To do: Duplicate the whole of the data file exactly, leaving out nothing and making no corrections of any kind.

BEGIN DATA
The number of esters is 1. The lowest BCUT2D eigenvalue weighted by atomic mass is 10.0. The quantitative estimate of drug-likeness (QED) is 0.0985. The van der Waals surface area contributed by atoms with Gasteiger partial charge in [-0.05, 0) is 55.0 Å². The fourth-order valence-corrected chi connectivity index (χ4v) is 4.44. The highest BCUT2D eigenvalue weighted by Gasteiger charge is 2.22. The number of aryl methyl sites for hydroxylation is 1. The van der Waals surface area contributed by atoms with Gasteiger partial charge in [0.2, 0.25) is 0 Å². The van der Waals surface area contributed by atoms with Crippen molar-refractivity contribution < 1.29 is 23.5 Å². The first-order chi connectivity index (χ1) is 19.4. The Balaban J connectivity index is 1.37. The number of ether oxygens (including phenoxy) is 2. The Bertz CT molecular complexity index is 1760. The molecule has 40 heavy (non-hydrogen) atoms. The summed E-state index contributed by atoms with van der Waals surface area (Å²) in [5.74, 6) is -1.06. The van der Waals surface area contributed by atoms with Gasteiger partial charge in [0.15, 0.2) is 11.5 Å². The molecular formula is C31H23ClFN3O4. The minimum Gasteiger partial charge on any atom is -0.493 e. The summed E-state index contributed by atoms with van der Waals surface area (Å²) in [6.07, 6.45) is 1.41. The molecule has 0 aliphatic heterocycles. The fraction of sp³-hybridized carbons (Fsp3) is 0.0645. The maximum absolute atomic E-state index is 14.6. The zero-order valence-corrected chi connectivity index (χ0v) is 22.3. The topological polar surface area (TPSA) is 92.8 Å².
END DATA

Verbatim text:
The number of esters is 1. The lowest BCUT2D eigenvalue weighted by atomic mass is 10.0. The quantitative estimate of drug-likeness (QED) is 0.0985. The van der Waals surface area contributed by atoms with Gasteiger partial charge in [-0.05, 0) is 55.0 Å². The fourth-order valence-corrected chi connectivity index (χ4v) is 4.44. The highest BCUT2D eigenvalue weighted by Gasteiger charge is 2.22. The number of aryl methyl sites for hydroxylation is 1. The van der Waals surface area contributed by atoms with Gasteiger partial charge in [0.2, 0.25) is 0 Å². The van der Waals surface area contributed by atoms with Crippen molar-refractivity contribution < 1.29 is 23.5 Å². The first-order chi connectivity index (χ1) is 19.4. The Balaban J connectivity index is 1.37. The number of ether oxygens (including phenoxy) is 2. The Bertz CT molecular complexity index is 1760. The molecule has 40 heavy (non-hydrogen) atoms. The summed E-state index contributed by atoms with van der Waals surface area (Å²) in [5.74, 6) is -1.06. The van der Waals surface area contributed by atoms with Gasteiger partial charge in [0.15, 0.2) is 11.5 Å². The molecular formula is C31H23ClFN3O4. The minimum Gasteiger partial charge on any atom is -0.493 e. The summed E-state index contributed by atoms with van der Waals surface area (Å²) in [6.07, 6.45) is 1.41. The molecule has 0 aliphatic heterocycles. The fraction of sp³-hybridized carbons (Fsp3) is 0.0645. The maximum absolute atomic E-state index is 14.6. The zero-order valence-corrected chi connectivity index (χ0v) is 22.3. The topological polar surface area (TPSA) is 92.8 Å².